I did a quick search for GLEW with OpenGL 3.X tutorials and ran across this page. I'm know that you are using GLFW and this uses Win32/MFC, but maybe the GLEW parts can help you to check against your own code.


Another thought that just popped into my head is that maybe GLFW is interfering with GLEW (or vice versa). If its possible, try switching out GLFW for SDL or SFML (or even freeglut) and try testing it again.


If all else fails, it might just be easier to switch to GL3W.


EDIT: I was just browsing through the forums here and found this thread where the OP has a similar problem to the one you are describing. It may or may not help, but I'm just gonna put it out there for you. You can check the final post for his resolution to the problem.

#5047503 Torque3D now....FREE? Woah... 0_o

Posted by on 27 March 2013 - 10:15 PM

Plus - anyone else looking to build games on a budget, ID Tech 4 is free too with access to source code - it once powered (and I suppose, still continues to power) Doom 3 , and Quake wars!


Yes, id Tech 4 is open source, but under the GNU General Public License version 3. This means that you would need to release the source code to your id Tech 4 based game (and it also has to be GNU GPLv3 licensed as well). Torque3D on the other hand uses the MIT License which means you can pretty much to whatever you want with the code, including releasing your game as closed source.

#5047501 OpenGL core profile question

Posted by on 27 March 2013 - 10:07 PM

The OpenGL wiki has a page on some of the common extension loading libraries as well as a page on loading extensions manually.


I know you already said that you dislike GLEW, but maybe you should post some code so we can find out why it isn't working. I've used both GLEW and GL3W with OpenGL 3.X before and have had no major problems. Try adding some error checking code:

GLenum err = glewInit();
if (GLEW_OK != err)
  /* Problem: glewInit failed, something is seriously wrong. */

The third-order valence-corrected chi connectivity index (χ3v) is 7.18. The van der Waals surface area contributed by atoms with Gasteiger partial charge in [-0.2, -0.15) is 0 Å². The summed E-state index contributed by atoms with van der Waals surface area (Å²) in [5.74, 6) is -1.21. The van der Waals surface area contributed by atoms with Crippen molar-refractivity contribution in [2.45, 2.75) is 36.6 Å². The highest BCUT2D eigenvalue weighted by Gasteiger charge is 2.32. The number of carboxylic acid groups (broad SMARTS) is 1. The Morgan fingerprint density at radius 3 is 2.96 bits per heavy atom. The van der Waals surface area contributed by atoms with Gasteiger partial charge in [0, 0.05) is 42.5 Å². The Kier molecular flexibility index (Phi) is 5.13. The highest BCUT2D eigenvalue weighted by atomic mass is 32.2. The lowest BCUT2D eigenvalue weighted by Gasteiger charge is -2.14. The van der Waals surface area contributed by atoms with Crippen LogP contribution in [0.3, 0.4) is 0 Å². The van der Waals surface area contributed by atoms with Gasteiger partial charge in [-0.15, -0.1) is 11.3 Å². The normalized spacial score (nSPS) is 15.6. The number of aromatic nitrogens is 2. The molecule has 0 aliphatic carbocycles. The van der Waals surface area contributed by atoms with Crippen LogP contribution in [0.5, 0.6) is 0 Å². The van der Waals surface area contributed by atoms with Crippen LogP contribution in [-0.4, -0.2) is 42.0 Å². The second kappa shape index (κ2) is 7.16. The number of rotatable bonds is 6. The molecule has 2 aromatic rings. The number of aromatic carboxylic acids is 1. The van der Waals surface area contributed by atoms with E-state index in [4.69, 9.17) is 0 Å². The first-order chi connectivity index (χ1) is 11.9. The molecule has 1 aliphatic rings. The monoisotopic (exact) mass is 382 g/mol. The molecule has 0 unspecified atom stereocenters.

fprintf(stderr, "Error: %s\n", glewGetErrorString(err));


You could also attempt to load a specific extension as described here.

#5033174 What is OpenGl ? Should i start with it ?

Posted by on 16 February 2013 - 05:12 PM

id Tech 4 and Unity 3D are rather different technologies from UE2.5-3. Comparing between these three engines running identical hardware, Unreal Engine 3 is going to invariably be slower than id Tech 4... Not necessarily "worse".


Don't get me wrong, I personally hate the Unreal Engine and have hated it since 1997, but what I was really trying to say was "a game engine written X years ago is going to run faster than game engine Y written yesterday." Get what I mean?


Not necessarily. An engine written with the proper optimizations could be designed to run faster than an older engine on the same hardware. Using technologies such as CUDA or OpenCL allows you to take some of the work off of the CPU and place it on the GPU. id Tech 4 games like DOOM 3 don't support GPGPU functionality while newer engines such as UE3/4 or CryENGINE 3 do.


And UE3 isn't slower because its newer, its slower because it requires better hardware than what is required for older (or lower-end) game engines. UE3/4 and CryENGINE 3 belong in a different class from id Tech 4 or Unity3D. both UE3/4 and CryENGINE 3 are designed to push the limits of modern computer hardware, while id Tech 4 and Unity3D are designed to run on current and older hardware.


Comparing UE3/4 with id Tech 4 is like comparing Battlefield 3 with Battlefield 1942 or Call of Duty: Black Ops 2 with Call of Duty 1. They are designed for different hardware generations. I'm sure if you pumped UE3 level 3D models into id Tech 4 it would run even slower than UE3 itself because it wasn't designed to handle 3D models of such high detail.


I've had the pleasure of working with all four engines (UE3, CryENGINE 3, Unity3D, and id Tech 4) at one time or another and can say this: "Each engine has its own strengths and weaknesses. Depending on where you want you game to be strong depends on the engine you should choose."

#4911756 Engine for creating Horror game. Any suggestion

Posted by on 10 February 2012 - 01:31 PM

If you want to stick with Java you could try jMonkeyEngine, but it's a general-purpose engine rather than being specially built for first/third person shooters.

Otherwise if you have previous experience with Unity it would probably make a good choice for you.

id Tech 4 is also a valid choice given your requirements, but you may find it harder to get into and work with compared to some of the other options.

LWJGL (Lightweight Java Game Library) is also a good one that I have used. Though not technically an "engine" it does provide bindings for such things as OpenGL, OpenAL, and OpenCL as well as its own input system. Licensed under the BSD license, it is available for use in both proprietary and open-source games. Actually, the in-house engine created for Minecraft is built atop LWJGL. The only problem is that though it has a lot of documentation, much of it is about how to get started with LWJGL. Thus, creating a complex game is more of a hit-and-miss scenario than knowing exactly what you are doing (unless you do really know a lot about java).

Personally I, being the C++ kid that I am, would prefer to go with an engine such as the doom 3 engine (id tech 4) which was specifically designed for dark, indoor areas (as seen in the Doom 3 game).